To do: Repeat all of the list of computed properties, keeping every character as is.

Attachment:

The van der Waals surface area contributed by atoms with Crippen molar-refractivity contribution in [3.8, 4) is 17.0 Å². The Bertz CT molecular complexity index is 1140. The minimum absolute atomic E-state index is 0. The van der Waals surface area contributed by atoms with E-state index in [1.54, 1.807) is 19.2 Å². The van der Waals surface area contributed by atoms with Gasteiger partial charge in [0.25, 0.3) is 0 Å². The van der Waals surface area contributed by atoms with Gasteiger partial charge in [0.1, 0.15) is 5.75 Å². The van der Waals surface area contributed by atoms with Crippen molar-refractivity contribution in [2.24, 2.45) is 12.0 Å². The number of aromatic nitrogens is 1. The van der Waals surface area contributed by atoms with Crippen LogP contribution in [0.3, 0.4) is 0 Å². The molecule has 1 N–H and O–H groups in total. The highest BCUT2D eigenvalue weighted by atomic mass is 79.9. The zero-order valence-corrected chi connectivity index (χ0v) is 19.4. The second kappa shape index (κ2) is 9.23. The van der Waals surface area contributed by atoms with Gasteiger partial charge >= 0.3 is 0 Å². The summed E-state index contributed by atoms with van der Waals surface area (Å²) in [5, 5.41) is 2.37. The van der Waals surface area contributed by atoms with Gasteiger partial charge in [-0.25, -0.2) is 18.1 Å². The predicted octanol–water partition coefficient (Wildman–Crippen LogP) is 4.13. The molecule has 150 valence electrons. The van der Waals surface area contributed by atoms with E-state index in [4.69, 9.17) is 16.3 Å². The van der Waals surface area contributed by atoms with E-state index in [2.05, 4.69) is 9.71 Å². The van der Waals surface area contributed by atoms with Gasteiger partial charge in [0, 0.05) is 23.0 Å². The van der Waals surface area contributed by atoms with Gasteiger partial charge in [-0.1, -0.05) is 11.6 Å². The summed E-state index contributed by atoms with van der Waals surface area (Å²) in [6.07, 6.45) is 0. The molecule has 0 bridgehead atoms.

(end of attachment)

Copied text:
The van der Waals surface area contributed by atoms with Crippen molar-refractivity contribution in [3.8, 4) is 17.0 Å². The Bertz CT molecular complexity index is 1140. The minimum absolute atomic E-state index is 0. The van der Waals surface area contributed by atoms with E-state index in [1.54, 1.807) is 19.2 Å². The van der Waals surface area contributed by atoms with Gasteiger partial charge in [0.25, 0.3) is 0 Å². The van der Waals surface area contributed by atoms with Gasteiger partial charge in [0.1, 0.15) is 5.75 Å². The van der Waals surface area contributed by atoms with Crippen molar-refractivity contribution in [2.24, 2.45) is 12.0 Å². The number of aromatic nitrogens is 1. The van der Waals surface area contributed by atoms with Crippen LogP contribution in [0.3, 0.4) is 0 Å². The molecule has 1 N–H and O–H groups in total. The highest BCUT2D eigenvalue weighted by atomic mass is 79.9. The zero-order valence-corrected chi connectivity index (χ0v) is 19.4. The second kappa shape index (κ2) is 9.23. The van der Waals surface area contributed by atoms with Gasteiger partial charge >= 0.3 is 0 Å². The summed E-state index contributed by atoms with van der Waals surface area (Å²) in [5, 5.41) is 2.37. The van der Waals surface area contributed by atoms with Gasteiger partial charge in [-0.25, -0.2) is 18.1 Å². The predicted octanol–water partition coefficient (Wildman–Crippen LogP) is 4.13. The molecule has 150 valence electrons. The van der Waals surface area contributed by atoms with E-state index in [4.69, 9.17) is 16.3 Å². The van der Waals surface area contributed by atoms with E-state index in [2.05, 4.69) is 9.71 Å². The van der Waals surface area contributed by atoms with Gasteiger partial charge in [0, 0.05) is 23.0 Å². The van der Waals surface area contributed by atoms with Gasteiger partial charge in [-0.1, -0.05) is 11.6 Å². The summed E-state index contributed by atoms with van der Waals surface area (Å²) in [6.07, 6.45) is 0. The molecule has 0 bridgehead atoms.